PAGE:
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The Living Room Relationships What to do when your partner is a slob?
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What to do when your partner is a slob?
What to do when your partner is a slob? – or, more precisely, when you care about cleaning much more than they do. Do you clean and become the maid, or do you just leave everything thrown about and live in a pigsty?
I think you negotiate with them and conclude that with their many talents, they can work extra hard, get a raise, and pay for a cleaning lady/guy to come once a week.  Of course, how expensive this is will depend a lot on where you live. If you're not working (e.g. you're both still in college), this may seem extravagant. But if there is really no other issue (this is not masking some problem about you feeling your partner takes you for granted, etc...) why not take the simple way out? 

Next time you are seething, ask yourself "If my partner suddenly decided to drop everything and clean the house top to bottom, would I drop $30 to take us both out to dinner and celebrate?" If the answer is yes consider the money available and call the cleaning service. Depending on your personality this scenario might go the other way: "Imagine right now I stopped nagging you about cleaning..."

I once knew someone quite wealthy who said that the nice thing about being rich was that your time was completely your own. Now, I'm not saying we live in a society where the landed elite devote themselves to philosophy and the betterment of mankind, but I've thought about this remark many times since. Most people (I include myself) spend an astonishing amount of time greasing the gears of their lives so that everything else will run. 

If most couples I know had a slightly larger apartment and slightly more delegation of chores to other people, it seems to me that 90% of their arguments would be avoided. Perhaps the fights would just move elsewhere, but I'm not so sure. 

I might get labeled as a red-blooded free marketeer for this last remark. Don't get me wrong, I'm not saying there isn't another solution, only that the other solution takes a long and winding road through psychology, social conditioning, deep-seated reform of relation between the sexes etc and Amanda might be asking about the short route.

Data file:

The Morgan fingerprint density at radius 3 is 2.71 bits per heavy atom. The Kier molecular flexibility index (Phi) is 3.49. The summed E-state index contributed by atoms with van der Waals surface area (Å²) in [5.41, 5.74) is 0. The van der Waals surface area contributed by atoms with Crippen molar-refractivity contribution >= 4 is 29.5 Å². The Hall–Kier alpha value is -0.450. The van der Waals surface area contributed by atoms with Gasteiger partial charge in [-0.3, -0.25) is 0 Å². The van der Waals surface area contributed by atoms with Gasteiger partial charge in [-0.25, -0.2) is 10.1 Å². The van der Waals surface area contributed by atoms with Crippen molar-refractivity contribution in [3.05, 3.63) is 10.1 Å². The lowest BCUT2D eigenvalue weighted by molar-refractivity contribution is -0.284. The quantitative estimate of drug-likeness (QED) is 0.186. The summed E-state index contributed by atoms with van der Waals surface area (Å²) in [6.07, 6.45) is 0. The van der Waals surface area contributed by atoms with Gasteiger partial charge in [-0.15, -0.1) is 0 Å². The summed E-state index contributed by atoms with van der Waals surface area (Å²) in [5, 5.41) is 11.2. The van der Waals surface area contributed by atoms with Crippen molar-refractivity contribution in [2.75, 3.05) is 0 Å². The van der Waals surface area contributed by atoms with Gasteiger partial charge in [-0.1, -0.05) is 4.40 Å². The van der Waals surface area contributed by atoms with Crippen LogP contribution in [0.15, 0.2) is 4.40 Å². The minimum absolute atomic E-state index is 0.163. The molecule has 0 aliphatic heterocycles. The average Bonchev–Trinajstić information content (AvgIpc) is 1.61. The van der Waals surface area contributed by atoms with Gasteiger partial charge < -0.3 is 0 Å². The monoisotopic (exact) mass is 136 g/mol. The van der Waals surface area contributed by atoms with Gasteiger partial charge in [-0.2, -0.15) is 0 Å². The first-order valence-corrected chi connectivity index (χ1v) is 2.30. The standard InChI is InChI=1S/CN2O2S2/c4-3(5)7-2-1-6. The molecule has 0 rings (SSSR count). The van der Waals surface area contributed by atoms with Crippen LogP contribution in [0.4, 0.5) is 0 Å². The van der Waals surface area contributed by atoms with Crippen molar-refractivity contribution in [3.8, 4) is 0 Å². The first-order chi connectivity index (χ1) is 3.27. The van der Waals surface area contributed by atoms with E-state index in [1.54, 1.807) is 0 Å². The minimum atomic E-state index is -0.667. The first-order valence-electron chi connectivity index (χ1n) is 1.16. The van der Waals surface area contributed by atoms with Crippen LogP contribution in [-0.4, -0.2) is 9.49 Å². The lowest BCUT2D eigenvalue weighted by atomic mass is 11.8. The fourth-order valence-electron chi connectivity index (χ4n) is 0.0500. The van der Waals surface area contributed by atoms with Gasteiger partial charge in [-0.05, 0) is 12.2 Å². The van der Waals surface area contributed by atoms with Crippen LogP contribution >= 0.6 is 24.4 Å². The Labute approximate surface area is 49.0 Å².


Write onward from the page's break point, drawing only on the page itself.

I think this is a major problem in relationships. Not just cleaning, of course (though this is particularly annoying, and if it's a man being messy and a woman cleaning up, it opens all sorts of old wounds about gender roles and servitude and is almost impossible to deal with rationally). But what about the more general issue that very often you love someone with whom it's quite difficult to live? Perhaps they like to get up in the morning and listen to the news while you need quiet to sleep in, or maybe they have to have the window open while you prefer the bedroom completely dark. Or you need space and light while your partner is not in the least bothered by clutter, and seems to be a clutter magnet. There are all sorts of ways in which two people can be fundamentally incompatible when it comes to living in the same space. And how to resolve it? Living apart isn't really the answer. There's no substitute for waking up with the person you love. But at the same time it's important not to forget how important basic needs like quiet, space (and music, freedom to make noise) are, and how much it alters your life when these are removed.

As a practical matter, the only solution most people I know have found is time: you both get older, your jobs pay better, you can afford a bit more space, or you have kids and all bets are off about those quiet mornings in any case.

I'm not really sure this was an answer; but it's an interesting, if difficult, problem.
If my choice were to live in a pig-stye  with my partner, I would opt for 2 separate living spaces.
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Latest Post: June 3, 2011 at 12:04 AM
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